All manholes required complete removal of corroded material, which was done using a pressure washer. Then QPS technicians applied chemical grout to stop water infiltration. In stubborn spots, they applied one of the high early strength cementitious non-shrink grout to be sure no more water would come through.
After that, two plus inches of one of the high early strength cementitious rebuilding mortars was used to build back to original surface profile. This process essentially rebuilt the entire structure to industry standard ICRI CSP 4-CSP 6 (International Concrete Repair Institute Concrete Surface Profile), before spraying 500- 827 mils of SprayWall to protect it. Each manhole required about four days of prep work and another three days for the spray lining application, roughly a week each in total. ASTM F1216-09 Appendix X1 protocol was used to calculate the mil thickness to withstand the external loadings, for the Fully Deteriorated manholes lining system.
This work was all performed during very cold weather (10° F and below), and the structures needed to be brought to at least 50° F ambient temperature for effective materials performance. They couldn’t risk the linings being compromised by dampness or freezing. The QPS crew built large huts that were moved over each manhole with a forklift to create a more or less closed atmosphere, and the structures were heated using portable forced-air heaters.
QPS then moved on to the two vaults, whose concrete lids had to be sawed off to create an open pit for their rehabilitation work. Scaffolding was erected inside to apply more than one inch of cementitious mortar for build-back material to the entire structure, which took two days. Key-in grooves (¼ in. deep and ¼ in. wide and at 60º opposing angles were spaced at 36 inches along the vertical surfaces, to help the Spraywall liner lock into the concrete substrate and provide additional structural strength. The structural spray of750 mils of Spraywall took another three days to complete.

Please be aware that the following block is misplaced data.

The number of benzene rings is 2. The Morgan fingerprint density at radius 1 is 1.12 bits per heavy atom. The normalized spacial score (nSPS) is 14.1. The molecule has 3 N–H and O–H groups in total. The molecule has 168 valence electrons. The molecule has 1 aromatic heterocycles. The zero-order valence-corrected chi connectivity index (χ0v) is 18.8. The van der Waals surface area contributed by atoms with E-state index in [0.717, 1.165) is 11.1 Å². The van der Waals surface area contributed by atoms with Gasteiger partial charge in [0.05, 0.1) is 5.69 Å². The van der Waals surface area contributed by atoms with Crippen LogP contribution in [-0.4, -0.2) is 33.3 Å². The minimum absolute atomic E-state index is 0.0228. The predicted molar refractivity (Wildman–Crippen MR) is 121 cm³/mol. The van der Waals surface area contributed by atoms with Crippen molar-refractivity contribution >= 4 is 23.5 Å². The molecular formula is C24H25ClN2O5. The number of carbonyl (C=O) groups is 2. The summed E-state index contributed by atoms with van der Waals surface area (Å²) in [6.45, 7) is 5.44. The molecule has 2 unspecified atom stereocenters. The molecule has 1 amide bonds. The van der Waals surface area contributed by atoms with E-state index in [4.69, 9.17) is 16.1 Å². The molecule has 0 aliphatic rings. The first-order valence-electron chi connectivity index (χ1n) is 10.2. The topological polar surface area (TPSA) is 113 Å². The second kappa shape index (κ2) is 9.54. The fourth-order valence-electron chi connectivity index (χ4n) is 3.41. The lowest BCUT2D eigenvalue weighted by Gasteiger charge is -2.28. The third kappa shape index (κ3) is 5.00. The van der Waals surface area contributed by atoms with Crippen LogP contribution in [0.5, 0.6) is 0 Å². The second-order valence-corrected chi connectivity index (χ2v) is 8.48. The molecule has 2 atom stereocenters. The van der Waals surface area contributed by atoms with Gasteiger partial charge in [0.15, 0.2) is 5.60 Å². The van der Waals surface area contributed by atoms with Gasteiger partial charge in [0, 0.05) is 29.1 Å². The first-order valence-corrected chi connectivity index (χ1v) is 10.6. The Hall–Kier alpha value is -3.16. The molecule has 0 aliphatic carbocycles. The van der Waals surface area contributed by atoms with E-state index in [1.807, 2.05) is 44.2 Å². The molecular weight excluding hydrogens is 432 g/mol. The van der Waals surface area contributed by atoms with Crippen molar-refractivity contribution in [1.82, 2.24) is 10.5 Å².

Note: Sprayroq’s proven Flat Wall Design was used to calculate the structural mil thickness that was successfully applied.
Due to the limited access, the spray lining trailer had to be parked 50-75 feet away. The largest vault’s first layer of 250 mils was sprayed from the bottom up by multiple shifts of technicians, to make the most of short daylight working hours. The next three days since the re-coat window had closed, each new surface had to be prepped to accept the second and third layers. Following the same process, the smaller vault, which had a design of 500 mils took two days to complete.
The structural design calculations were completed and sent in for review late June 2014. The project was started before Thanksgiving and some crews worked over the Christmas holiday to get it completed by year’s end. There were 6-8 crew members onsite during rehabilitation operations, and most weeks they worked 6 days, though some Sunday work was required.
Result: The plant’s wastewater management system was rehabilitated and placed back in service after three months of being bypassed. Approximately 18,000 lbs. of SprayWall structural liner material was applied over an estimated 200 fifty-pound bags of StrongSeal Profile Plus mix in the vertical structures, to assure long service life of potentially 50 years or more. The entire project was completed ahead of schedule, with costs totaling about $300,000. It was so successful that QPS has been hired through another contractor to come back in September 2016 for further work at the same plant, with future projects being discussed.